And in his sermon “One Year Later” from November 1987, Mark said this: “This sermon has focused on death, but I want you to know how much in fact this sermon is about life. I am alive, and I will continue to live as long at nature, fate and my own will allow it. I am lucky that I became ill with AIDS at a time when treatment was possible, and has improved. And I am lucky that my emotional strength is such that I have been better able than some to struggle through the traumas of this year. And most of all, I am lucky that my community of love, my family and friends, have hung in there with me through this difficult time. Thank you for being part of my good luck this year, one of the blessings that has made this year possible for me. Thank you for all you have done to help me remain alive as long as this and longer. The gifts of love are in fact the gifts of life. And remember that we honour life most by how we live it, and love is best by living it most strongly.”

May Mark DeWolfe and his words continue to be a blessing and an inspiration to our congregation.

Memories—Tom Lebour

Pride Month is celebrated annually in June to honor the lesbian, gay, bisexual, transgender and queer community.

In 1982, The Unitarian Congregation in South Peel (now UCM) made a bold decision to hire an openly gay minister, Rev Mark de Wolfe. Some of you here were part of this historic move and I thank you. I joined shortly after had the privilege of getting to know Mark better. So much so, that I took liberty in introducing Mark to my personal physician and friend, Dr. Jim Moore. Success! it’s a match and they became life partners. For a long time, I was able to proudly say that I have 2 friends who look after my BODY and SOUL. I contacted Jim Moore this week, to see if he can join us this morning but he is vacationing on Vancouver Island at the moment and sends his love.

UCM is a trailblazer in welcoming the 2SLGBTQIA+ community, in fact, we have embraced Diversity, Equity and Inclusion long before DEI became a buzz word. I'm glad to be part of this community and looking forward to the work ahead. Happy Pride everyone!

Poem—Rev. Rita

“How To Discuss the Truth” by the Rev. Mark Belletini, an openly gay minister, now retired from Unitarian Universalist ministry.
How to discuss the truth that some men love men,
and some women, women, and some, both,
with the children in the church school and church home?
Nonchalantly.
Without drum-rolls.
Without tip-toe preparations.
Without calculating and predicting to the nth degree.
With candor.
With open ears.
With unfailing tenderness.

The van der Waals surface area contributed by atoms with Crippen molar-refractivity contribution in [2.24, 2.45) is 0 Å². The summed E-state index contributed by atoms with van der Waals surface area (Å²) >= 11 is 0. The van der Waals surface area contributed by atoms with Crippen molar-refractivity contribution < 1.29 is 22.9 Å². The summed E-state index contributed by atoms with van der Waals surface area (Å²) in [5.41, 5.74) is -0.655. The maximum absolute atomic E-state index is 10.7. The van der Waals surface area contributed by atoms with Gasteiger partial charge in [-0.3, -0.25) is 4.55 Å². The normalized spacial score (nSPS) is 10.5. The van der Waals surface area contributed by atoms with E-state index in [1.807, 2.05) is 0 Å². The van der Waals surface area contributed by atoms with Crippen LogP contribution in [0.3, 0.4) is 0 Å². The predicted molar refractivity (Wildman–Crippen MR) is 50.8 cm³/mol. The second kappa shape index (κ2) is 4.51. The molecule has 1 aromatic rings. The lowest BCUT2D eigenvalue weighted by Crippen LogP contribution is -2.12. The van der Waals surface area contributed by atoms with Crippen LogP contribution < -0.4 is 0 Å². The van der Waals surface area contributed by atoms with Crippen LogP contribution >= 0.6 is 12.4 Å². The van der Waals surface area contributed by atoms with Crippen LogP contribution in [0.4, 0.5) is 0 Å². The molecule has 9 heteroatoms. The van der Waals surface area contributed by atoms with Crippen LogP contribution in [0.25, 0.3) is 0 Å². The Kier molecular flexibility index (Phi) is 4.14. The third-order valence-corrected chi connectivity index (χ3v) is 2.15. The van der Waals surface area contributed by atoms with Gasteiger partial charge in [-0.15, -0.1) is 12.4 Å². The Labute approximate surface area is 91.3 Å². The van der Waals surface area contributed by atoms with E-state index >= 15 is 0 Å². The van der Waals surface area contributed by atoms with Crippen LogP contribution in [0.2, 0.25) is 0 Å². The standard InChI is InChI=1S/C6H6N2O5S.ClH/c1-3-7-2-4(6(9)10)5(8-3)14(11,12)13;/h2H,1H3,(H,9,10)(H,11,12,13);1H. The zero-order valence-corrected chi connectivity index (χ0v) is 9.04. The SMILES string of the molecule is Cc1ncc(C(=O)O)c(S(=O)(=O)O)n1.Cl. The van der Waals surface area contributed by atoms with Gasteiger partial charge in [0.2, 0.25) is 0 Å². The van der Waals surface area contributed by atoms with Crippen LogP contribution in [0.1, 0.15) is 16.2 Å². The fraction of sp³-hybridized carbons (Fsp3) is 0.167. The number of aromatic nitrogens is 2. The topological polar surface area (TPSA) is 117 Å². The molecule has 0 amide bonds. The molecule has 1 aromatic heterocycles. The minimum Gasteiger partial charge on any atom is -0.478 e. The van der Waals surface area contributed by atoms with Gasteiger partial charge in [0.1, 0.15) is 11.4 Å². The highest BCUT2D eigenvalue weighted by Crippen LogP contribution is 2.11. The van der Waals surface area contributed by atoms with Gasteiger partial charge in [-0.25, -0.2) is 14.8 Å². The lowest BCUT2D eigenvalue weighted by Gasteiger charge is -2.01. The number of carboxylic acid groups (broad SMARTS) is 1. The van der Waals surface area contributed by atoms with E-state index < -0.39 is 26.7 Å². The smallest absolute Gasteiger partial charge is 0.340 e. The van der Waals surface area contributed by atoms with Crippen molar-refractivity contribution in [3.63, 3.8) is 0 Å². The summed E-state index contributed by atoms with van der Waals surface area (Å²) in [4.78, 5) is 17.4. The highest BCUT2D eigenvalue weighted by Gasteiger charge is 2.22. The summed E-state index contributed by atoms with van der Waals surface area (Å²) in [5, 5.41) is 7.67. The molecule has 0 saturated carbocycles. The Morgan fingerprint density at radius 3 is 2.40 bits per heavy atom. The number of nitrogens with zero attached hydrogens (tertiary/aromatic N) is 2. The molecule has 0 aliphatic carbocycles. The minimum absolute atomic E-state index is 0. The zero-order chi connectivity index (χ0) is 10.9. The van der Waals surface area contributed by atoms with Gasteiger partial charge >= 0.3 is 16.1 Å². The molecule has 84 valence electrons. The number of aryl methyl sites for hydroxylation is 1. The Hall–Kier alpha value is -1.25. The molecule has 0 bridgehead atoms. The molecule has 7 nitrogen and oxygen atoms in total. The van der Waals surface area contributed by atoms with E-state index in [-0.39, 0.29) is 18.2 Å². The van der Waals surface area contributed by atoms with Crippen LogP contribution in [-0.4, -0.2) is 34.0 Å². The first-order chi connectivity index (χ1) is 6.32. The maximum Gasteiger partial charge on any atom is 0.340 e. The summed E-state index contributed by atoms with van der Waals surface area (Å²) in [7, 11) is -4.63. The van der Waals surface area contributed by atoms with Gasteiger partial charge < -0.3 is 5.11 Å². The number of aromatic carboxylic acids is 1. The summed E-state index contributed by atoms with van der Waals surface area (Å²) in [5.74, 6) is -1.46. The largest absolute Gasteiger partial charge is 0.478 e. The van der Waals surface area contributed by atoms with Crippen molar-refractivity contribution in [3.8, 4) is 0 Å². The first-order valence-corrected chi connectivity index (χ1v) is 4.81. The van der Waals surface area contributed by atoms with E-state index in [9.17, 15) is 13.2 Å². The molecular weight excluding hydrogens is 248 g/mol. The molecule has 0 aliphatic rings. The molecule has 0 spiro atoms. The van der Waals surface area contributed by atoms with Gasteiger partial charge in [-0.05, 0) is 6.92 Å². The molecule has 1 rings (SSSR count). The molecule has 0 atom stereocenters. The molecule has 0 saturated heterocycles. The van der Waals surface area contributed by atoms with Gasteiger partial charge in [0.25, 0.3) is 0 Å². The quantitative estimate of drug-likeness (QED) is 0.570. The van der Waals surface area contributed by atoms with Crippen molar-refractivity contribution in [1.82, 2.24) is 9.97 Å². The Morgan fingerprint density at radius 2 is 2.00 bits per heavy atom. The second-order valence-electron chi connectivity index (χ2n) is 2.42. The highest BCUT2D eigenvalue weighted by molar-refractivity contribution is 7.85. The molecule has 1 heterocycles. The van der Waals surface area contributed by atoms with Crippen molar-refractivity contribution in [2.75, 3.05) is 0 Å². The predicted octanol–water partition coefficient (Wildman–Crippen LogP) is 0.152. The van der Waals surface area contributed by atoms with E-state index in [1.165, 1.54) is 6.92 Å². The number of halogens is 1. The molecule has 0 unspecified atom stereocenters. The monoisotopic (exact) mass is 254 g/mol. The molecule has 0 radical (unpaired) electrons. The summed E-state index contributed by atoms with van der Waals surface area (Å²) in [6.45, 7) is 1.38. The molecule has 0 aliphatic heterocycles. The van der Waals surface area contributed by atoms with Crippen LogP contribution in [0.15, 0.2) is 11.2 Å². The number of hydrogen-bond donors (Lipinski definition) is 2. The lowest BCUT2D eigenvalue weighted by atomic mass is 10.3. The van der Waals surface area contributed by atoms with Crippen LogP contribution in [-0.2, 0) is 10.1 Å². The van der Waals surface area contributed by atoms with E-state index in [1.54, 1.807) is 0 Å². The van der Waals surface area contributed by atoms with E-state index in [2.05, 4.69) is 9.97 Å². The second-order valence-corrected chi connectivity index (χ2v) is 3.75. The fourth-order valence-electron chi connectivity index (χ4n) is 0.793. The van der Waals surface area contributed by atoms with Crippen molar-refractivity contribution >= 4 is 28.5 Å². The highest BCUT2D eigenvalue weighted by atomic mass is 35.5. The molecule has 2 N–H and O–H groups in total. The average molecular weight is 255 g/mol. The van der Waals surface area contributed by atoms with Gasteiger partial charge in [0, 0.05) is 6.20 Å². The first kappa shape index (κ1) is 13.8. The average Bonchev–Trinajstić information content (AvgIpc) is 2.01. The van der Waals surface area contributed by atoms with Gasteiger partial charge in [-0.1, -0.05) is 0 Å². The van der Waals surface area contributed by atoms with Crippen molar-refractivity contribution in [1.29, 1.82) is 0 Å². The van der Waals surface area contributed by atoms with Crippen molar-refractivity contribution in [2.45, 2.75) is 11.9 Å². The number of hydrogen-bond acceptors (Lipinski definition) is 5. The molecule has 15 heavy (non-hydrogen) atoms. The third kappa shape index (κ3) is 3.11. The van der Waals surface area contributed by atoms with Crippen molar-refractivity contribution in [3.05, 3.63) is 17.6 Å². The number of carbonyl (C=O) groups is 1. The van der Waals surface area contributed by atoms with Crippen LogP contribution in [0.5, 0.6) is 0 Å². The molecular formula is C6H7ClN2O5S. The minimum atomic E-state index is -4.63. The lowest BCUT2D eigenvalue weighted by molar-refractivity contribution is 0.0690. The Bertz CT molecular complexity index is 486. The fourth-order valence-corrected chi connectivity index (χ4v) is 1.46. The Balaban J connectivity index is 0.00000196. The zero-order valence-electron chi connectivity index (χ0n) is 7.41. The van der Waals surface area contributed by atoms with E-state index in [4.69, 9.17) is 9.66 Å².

With one foot in the Realm of God
and the other foot on that solid earth
made of the ashes of Radclyffe-Hall, Auden, DaVinci,
Emma Goldman, Susan B. Anthony and Mark De Wolfe.
With real hope in our purpose
and thanksgiving in our pulse.
With the full iris of our living tradition in the eye.
Without using the inherited Augustinian scalpel
that splits flesh from spirit and pleasure from good.
Without homilies on toleration.
With the words “some of us” and not the words “them” and “they.”
With as much heart as intellect.
Without embarrassment.
With stories and examples as wonderful as a tale by Seuss.
With rhapsodies on the glories of friendship.
With gladness for uncertainties.
With joy.

Prayer & Reflection—Rev. Rita & Brenda

Rita: I invite you now into a time of prayer and reflection.
Settle into your mind and your body as it is in this moment. . .
Close your eyes or simply soften your gaze. . .
Bring gentle awareness to those parts of you that hurt. . .
Follow your breath, knowing you are not alone in your pain,
no matter its nature. . .
We breathe together into this time of witness and compassion. . .
Open your heart to the spirit of connection. . .

Brenda: These words from Jess Reynolds, a writer from the San Francisco Bay who identifies
as non-binary, “Everywhere, Everywhere”:
Ask me where my fear grows. Everywhere, everywhere.
Out of broken light bulbs, through the cracked dirt
of gasping riverbeds. In the rough green of every forest
and climbing from the screen of every television
like some sickly antenna. Poison berries on a vine.
Every staircase as moss-thick as the stairs where I sat
at six and watched a fire b urn through my backyard.

Ask me where my hope grows. Everywhere, everywhere.
Deep in basement corners, from the ragged concrete edges
of sidewalks in the city. Quick and rough like fingernails
on the hands of someone who doesn’t bite them